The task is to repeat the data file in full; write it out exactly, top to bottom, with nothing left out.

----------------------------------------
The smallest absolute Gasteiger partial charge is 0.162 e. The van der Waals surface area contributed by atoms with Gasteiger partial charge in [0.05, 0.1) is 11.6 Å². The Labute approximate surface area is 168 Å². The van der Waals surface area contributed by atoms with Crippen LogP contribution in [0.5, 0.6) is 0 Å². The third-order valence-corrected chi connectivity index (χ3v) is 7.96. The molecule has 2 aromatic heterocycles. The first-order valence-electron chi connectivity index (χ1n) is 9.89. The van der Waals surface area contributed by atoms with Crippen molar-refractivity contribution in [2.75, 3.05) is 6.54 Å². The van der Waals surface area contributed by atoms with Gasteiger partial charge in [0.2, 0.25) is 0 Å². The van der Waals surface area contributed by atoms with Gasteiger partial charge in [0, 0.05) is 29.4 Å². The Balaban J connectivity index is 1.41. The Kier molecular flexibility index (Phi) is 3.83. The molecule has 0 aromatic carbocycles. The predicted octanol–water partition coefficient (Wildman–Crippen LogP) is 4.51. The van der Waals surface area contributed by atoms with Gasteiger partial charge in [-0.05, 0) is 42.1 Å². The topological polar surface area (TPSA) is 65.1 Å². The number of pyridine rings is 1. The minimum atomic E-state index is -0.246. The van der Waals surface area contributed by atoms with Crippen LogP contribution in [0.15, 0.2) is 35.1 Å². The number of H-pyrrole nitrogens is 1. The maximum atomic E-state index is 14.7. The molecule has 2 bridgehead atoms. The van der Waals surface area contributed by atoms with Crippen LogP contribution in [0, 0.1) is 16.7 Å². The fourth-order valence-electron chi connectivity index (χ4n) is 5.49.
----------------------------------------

The smallest absolute Gasteiger partial charge is 0.162 e. The van der Waals surface area contributed by atoms with Gasteiger partial charge in [0.05, 0.1) is 11.6 Å². The Labute approximate surface area is 168 Å². The van der Waals surface area contributed by atoms with Crippen LogP contribution in [0.5, 0.6) is 0 Å². The third-order valence-corrected chi connectivity index (χ3v) is 7.96. The molecule has 2 aromatic heterocycles. The first-order valence-electron chi connectivity index (χ1n) is 9.89. The van der Waals surface area contributed by atoms with Crippen molar-refractivity contribution in [2.75, 3.05) is 6.54 Å². The van der Waals surface area contributed by atoms with Gasteiger partial charge in [0.2, 0.25) is 0 Å². The van der Waals surface area contributed by atoms with Gasteiger partial charge in [0, 0.05) is 29.4 Å². The Balaban J connectivity index is 1.41. The Kier molecular flexibility index (Phi) is 3.83. The molecule has 0 aromatic carbocycles. The predicted octanol–water partition coefficient (Wildman–Crippen LogP) is 4.51. The van der Waals surface area contributed by atoms with Gasteiger partial charge in [-0.05, 0) is 42.1 Å². The topological polar surface area (TPSA) is 65.1 Å². The number of pyridine rings is 1. The minimum atomic E-state index is -0.246. The van der Waals surface area contributed by atoms with Crippen LogP contribution in [0.15, 0.2) is 35.1 Å². The number of H-pyrrole nitrogens is 1. The maximum atomic E-state index is 14.7. The molecule has 2 bridgehead atoms. The van der Waals surface area contributed by atoms with Crippen LogP contribution in [0, 0.1) is 16.7 Å². The fourth-order valence-electron chi connectivity index (χ4n) is 5.49.